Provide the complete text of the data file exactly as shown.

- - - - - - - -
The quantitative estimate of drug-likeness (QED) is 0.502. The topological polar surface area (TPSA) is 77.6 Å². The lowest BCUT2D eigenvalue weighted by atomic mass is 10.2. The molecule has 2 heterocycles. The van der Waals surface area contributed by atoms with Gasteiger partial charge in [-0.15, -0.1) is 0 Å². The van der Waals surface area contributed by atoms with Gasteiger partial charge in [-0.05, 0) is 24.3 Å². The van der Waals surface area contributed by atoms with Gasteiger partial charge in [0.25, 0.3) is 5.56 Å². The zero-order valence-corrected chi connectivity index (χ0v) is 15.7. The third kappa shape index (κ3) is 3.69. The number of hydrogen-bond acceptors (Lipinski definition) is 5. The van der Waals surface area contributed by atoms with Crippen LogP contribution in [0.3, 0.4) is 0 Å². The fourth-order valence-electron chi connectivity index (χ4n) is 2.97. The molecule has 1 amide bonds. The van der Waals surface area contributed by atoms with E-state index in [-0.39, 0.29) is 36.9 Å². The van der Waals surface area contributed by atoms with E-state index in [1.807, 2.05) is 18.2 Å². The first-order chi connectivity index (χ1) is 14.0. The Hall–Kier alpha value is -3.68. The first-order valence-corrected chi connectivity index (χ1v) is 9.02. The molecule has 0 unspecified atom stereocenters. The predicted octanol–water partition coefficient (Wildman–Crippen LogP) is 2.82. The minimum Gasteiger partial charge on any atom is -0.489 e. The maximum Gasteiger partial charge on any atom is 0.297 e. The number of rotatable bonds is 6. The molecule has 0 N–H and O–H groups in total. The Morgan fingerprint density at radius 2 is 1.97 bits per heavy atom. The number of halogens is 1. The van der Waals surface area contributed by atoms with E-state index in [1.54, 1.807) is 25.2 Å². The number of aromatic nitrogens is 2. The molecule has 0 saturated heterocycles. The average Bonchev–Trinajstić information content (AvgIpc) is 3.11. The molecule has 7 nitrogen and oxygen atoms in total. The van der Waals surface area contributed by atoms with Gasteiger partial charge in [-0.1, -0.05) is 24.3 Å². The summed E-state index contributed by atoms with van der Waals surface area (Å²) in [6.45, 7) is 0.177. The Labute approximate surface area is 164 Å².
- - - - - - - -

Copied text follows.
The quantitative estimate of drug-likeness (QED) is 0.502. The topological polar surface area (TPSA) is 77.6 Å². The lowest BCUT2D eigenvalue weighted by atomic mass is 10.2. The molecule has 2 heterocycles. The van der Waals surface area contributed by atoms with Gasteiger partial charge in [-0.15, -0.1) is 0 Å². The van der Waals surface area contributed by atoms with Gasteiger partial charge in [-0.05, 0) is 24.3 Å². The van der Waals surface area contributed by atoms with Gasteiger partial charge in [0.25, 0.3) is 5.56 Å². The zero-order valence-corrected chi connectivity index (χ0v) is 15.7. The third kappa shape index (κ3) is 3.69. The number of hydrogen-bond acceptors (Lipinski definition) is 5. The van der Waals surface area contributed by atoms with Crippen LogP contribution in [0.3, 0.4) is 0 Å². The fourth-order valence-electron chi connectivity index (χ4n) is 2.97. The molecule has 1 amide bonds. The van der Waals surface area contributed by atoms with E-state index in [-0.39, 0.29) is 36.9 Å². The van der Waals surface area contributed by atoms with E-state index in [1.807, 2.05) is 18.2 Å². The first-order chi connectivity index (χ1) is 14.0. The Hall–Kier alpha value is -3.68. The first-order valence-corrected chi connectivity index (χ1v) is 9.02. The molecule has 0 unspecified atom stereocenters. The predicted octanol–water partition coefficient (Wildman–Crippen LogP) is 2.82. The minimum Gasteiger partial charge on any atom is -0.489 e. The maximum Gasteiger partial charge on any atom is 0.297 e. The number of rotatable bonds is 6. The molecule has 0 N–H and O–H groups in total. The Morgan fingerprint density at radius 2 is 1.97 bits per heavy atom. The number of halogens is 1. The van der Waals surface area contributed by atoms with E-state index in [1.54, 1.807) is 25.2 Å². The number of aromatic nitrogens is 2. The molecule has 0 saturated heterocycles. The average Bonchev–Trinajstić information content (AvgIpc) is 3.11. The molecule has 7 nitrogen and oxygen atoms in total. The van der Waals surface area contributed by atoms with Gasteiger partial charge in [-0.1, -0.05) is 24.3 Å². The summed E-state index contributed by atoms with van der Waals surface area (Å²) in [6.45, 7) is 0.177. The Labute approximate surface area is 164 Å².